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Memory plays tricks and it was a long time ago, so you might have to keep me right, but I can still recall the excitement of the Leith Pageant, a cavalcade of low-bed lorries decorated with themed tableaux and peopled by precariously balanced locals drawn from Leith-based organisations, businesses, clubs and social clubs.
Along with the accompanying Gala Day, the pageant was very much a highlight of the Port's year when I was growing up. It was a fundraiser for Leith Hospital as I've already mentioned and I have vague memories of throwing those pennies I’d be given onto my favourite floats but may well have just dropped them in a collecting bucket carried by one the many fancy-dressed characters walking alongside the floats.
Back then, the pageant seemed to take in the whole of Leith and last forever, threading its way through the streets where, it appeared, practically the whole population of the area had come out to play their part in proceedings by cheering the participants on.
It was in 1907 that the first Leith Pageant snaked its way around the Port and it continues to be an integral part of the modern Leith Festival some 115 years later, although this weekend’s pageant, which takes place on Saturday, June 11, is a simpler affair but while the seemingly never-ending convoy of lorries long gone, the community participation continues with vibrant musical performance and colourful fancy dress - way back in 1959 that was youngsters doing their best cowboys and Indians impressions, the winners of the fancy dress getting to ride on a horse. You're unlikely to see any 'cowboys and Indians' this year.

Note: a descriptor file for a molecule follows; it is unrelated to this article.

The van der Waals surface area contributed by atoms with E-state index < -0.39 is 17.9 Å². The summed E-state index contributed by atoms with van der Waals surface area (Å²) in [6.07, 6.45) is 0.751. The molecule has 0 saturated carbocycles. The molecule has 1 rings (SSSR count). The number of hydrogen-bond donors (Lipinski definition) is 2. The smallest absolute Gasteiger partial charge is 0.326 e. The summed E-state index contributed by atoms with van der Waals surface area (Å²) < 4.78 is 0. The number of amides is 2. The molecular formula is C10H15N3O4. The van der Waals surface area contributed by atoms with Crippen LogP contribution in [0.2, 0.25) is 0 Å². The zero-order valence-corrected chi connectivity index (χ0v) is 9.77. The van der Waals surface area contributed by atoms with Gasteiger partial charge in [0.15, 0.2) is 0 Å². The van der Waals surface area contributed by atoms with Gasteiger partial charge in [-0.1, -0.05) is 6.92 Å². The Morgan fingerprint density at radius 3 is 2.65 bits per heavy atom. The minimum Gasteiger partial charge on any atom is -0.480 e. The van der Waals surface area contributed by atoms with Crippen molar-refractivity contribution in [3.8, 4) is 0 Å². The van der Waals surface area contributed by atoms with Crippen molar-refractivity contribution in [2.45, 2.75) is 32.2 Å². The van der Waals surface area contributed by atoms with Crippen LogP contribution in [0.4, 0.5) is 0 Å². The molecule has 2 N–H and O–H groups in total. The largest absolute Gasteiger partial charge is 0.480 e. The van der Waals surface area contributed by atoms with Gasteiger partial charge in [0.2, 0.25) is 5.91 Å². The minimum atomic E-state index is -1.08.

In 2009, Evening News reader Annette Gowans, then 60, remembered the annual Leith Pageant as a high point of her year while growing up in Coburg Street.
She said, “It was massive - a bit like the Festival parade. It was something we always looked forward to. People would spend weeks putting the finishing touches to their floats.
“They would all be done up on different themes. My great-uncle would take it very seriously, and I remember him sitting up all night to finish the decorations. It would start in Pilrig and then end up on Newhaven Road. We would all stand on the pavements and wave. Then we would all go to the park afterwards and there would be fairground shows and stalls. We would all meet up with friends and relatives. It would be a wonderful atmosphere.”
Other highlights were captured over the years by Evening News photographers and include an aerial view of the pageant passing by Leith Links in 1971, taken the same year that a Girl Guides’ float commemorated Mary Queen of Scots landing at Leith.
Young people of the area have long played a big part in the pageant, children on the Forth Ports Authority float and the Leith Division Guides and Brownies were photographed taking part in the event in 1986.
Also from 1986 there is a shot of floats and lorries coming down Leith Walk, while a year later, Leith Scouts, Brownies and Guides combined to star on a float promoting canoeing, fencing and karate. Do you recognise anyone in the pictures?
In 1990, however, the pageant was upstaged when hundreds of Hibees turned out to give a massive show of support for the Hands off Hibs campaign when the campaign's open-top battle-bus carrying former Scotland footballer Gordon Strachan and pop twins Craig and Charlie Reid of The Proclaimers passed the crowds gathered to watch the pageant and received one of the biggest cheers of the day.
For full details of this year’s event, click here.